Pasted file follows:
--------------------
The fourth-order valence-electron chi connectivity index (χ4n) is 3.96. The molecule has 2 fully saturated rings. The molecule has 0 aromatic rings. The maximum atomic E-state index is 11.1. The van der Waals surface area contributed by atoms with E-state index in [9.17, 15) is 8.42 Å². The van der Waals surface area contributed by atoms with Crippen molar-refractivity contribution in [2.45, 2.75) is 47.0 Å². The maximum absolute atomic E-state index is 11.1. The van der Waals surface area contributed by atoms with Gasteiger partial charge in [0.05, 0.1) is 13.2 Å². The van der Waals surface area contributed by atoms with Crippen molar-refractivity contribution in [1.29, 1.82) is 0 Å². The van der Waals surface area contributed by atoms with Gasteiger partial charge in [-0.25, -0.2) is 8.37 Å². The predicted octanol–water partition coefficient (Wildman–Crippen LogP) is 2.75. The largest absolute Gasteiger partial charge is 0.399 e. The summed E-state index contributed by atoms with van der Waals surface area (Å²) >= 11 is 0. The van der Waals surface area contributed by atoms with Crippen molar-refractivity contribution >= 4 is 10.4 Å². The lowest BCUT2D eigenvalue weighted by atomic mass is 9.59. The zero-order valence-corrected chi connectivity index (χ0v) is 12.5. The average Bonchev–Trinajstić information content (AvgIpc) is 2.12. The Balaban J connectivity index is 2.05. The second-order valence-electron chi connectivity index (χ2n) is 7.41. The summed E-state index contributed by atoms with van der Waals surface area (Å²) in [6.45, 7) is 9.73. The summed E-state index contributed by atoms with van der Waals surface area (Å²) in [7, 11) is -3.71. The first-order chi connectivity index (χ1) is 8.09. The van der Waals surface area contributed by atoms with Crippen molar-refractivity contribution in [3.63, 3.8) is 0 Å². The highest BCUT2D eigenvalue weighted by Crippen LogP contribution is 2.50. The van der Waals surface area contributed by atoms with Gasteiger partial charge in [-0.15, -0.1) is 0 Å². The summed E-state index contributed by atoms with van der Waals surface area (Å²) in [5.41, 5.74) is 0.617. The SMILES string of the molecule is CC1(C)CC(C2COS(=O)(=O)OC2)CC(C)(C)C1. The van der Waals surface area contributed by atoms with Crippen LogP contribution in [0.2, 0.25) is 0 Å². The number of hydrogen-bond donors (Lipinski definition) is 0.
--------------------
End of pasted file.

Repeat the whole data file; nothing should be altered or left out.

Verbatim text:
The fourth-order valence-electron chi connectivity index (χ4n) is 3.96. The molecule has 2 fully saturated rings. The molecule has 0 aromatic rings. The maximum atomic E-state index is 11.1. The van der Waals surface area contributed by atoms with E-state index in [9.17, 15) is 8.42 Å². The van der Waals surface area contributed by atoms with Crippen molar-refractivity contribution in [2.45, 2.75) is 47.0 Å². The maximum absolute atomic E-state index is 11.1. The van der Waals surface area contributed by atoms with Gasteiger partial charge in [0.05, 0.1) is 13.2 Å². The van der Waals surface area contributed by atoms with Crippen molar-refractivity contribution in [1.29, 1.82) is 0 Å². The van der Waals surface area contributed by atoms with Gasteiger partial charge in [-0.25, -0.2) is 8.37 Å². The predicted octanol–water partition coefficient (Wildman–Crippen LogP) is 2.75. The largest absolute Gasteiger partial charge is 0.399 e. The summed E-state index contributed by atoms with van der Waals surface area (Å²) >= 11 is 0. The van der Waals surface area contributed by atoms with Crippen molar-refractivity contribution >= 4 is 10.4 Å². The lowest BCUT2D eigenvalue weighted by atomic mass is 9.59. The zero-order valence-corrected chi connectivity index (χ0v) is 12.5. The average Bonchev–Trinajstić information content (AvgIpc) is 2.12. The Balaban J connectivity index is 2.05. The second-order valence-electron chi connectivity index (χ2n) is 7.41. The summed E-state index contributed by atoms with van der Waals surface area (Å²) in [6.45, 7) is 9.73. The summed E-state index contributed by atoms with van der Waals surface area (Å²) in [7, 11) is -3.71. The first-order chi connectivity index (χ1) is 8.09. The van der Waals surface area contributed by atoms with Crippen molar-refractivity contribution in [3.63, 3.8) is 0 Å². The highest BCUT2D eigenvalue weighted by Crippen LogP contribution is 2.50. The van der Waals surface area contributed by atoms with Gasteiger partial charge in [-0.15, -0.1) is 0 Å². The summed E-state index contributed by atoms with van der Waals surface area (Å²) in [5.41, 5.74) is 0.617. The SMILES string of the molecule is CC1(C)CC(C2COS(=O)(=O)OC2)CC(C)(C)C1. The van der Waals surface area contributed by atoms with Crippen LogP contribution in [0.2, 0.25) is 0 Å². The number of hydrogen-bond donors (Lipinski definition) is 0.